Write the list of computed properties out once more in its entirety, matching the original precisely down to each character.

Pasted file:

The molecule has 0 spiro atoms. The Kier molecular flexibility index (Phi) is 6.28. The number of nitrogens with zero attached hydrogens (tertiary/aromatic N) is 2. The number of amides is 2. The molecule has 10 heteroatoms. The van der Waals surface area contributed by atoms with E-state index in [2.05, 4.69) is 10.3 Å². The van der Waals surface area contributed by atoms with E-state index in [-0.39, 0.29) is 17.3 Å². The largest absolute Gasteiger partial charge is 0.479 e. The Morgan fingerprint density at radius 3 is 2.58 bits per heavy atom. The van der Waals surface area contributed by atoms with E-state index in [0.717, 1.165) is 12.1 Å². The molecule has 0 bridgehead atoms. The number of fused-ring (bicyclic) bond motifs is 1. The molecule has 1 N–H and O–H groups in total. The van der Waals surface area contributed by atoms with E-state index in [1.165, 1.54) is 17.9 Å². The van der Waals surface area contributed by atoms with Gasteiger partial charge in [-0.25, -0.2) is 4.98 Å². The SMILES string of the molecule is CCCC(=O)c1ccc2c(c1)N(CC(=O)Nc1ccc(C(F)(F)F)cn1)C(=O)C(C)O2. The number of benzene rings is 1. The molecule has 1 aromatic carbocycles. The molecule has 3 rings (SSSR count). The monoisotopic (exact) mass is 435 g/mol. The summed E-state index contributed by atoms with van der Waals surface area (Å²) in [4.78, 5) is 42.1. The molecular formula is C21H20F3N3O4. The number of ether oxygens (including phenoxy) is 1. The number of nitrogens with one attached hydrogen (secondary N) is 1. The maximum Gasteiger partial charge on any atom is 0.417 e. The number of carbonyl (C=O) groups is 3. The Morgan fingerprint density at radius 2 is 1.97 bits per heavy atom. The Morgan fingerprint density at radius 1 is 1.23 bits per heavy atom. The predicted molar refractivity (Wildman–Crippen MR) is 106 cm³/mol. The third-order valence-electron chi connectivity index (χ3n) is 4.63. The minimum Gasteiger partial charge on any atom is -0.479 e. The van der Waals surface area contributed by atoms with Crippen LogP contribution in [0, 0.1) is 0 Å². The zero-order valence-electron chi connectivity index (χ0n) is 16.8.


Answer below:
The molecule has 0 spiro atoms. The Kier molecular flexibility index (Phi) is 6.28. The number of nitrogens with zero attached hydrogens (tertiary/aromatic N) is 2. The number of amides is 2. The molecule has 10 heteroatoms. The van der Waals surface area contributed by atoms with E-state index in [2.05, 4.69) is 10.3 Å². The van der Waals surface area contributed by atoms with E-state index in [-0.39, 0.29) is 17.3 Å². The largest absolute Gasteiger partial charge is 0.479 e. The Morgan fingerprint density at radius 3 is 2.58 bits per heavy atom. The van der Waals surface area contributed by atoms with E-state index in [0.717, 1.165) is 12.1 Å². The molecule has 0 bridgehead atoms. The number of fused-ring (bicyclic) bond motifs is 1. The molecule has 1 N–H and O–H groups in total. The van der Waals surface area contributed by atoms with E-state index in [1.165, 1.54) is 17.9 Å². The van der Waals surface area contributed by atoms with Gasteiger partial charge in [-0.25, -0.2) is 4.98 Å². The SMILES string of the molecule is CCCC(=O)c1ccc2c(c1)N(CC(=O)Nc1ccc(C(F)(F)F)cn1)C(=O)C(C)O2. The number of benzene rings is 1. The molecule has 1 aromatic carbocycles. The molecule has 3 rings (SSSR count). The monoisotopic (exact) mass is 435 g/mol. The summed E-state index contributed by atoms with van der Waals surface area (Å²) in [4.78, 5) is 42.1. The molecular formula is C21H20F3N3O4. The number of ether oxygens (including phenoxy) is 1. The number of nitrogens with one attached hydrogen (secondary N) is 1. The maximum Gasteiger partial charge on any atom is 0.417 e. The number of carbonyl (C=O) groups is 3. The Morgan fingerprint density at radius 2 is 1.97 bits per heavy atom. The Morgan fingerprint density at radius 1 is 1.23 bits per heavy atom. The predicted molar refractivity (Wildman–Crippen MR) is 106 cm³/mol. The third-order valence-electron chi connectivity index (χ3n) is 4.63. The minimum Gasteiger partial charge on any atom is -0.479 e. The van der Waals surface area contributed by atoms with Crippen LogP contribution in [0, 0.1) is 0 Å². The zero-order valence-electron chi connectivity index (χ0n) is 16.8.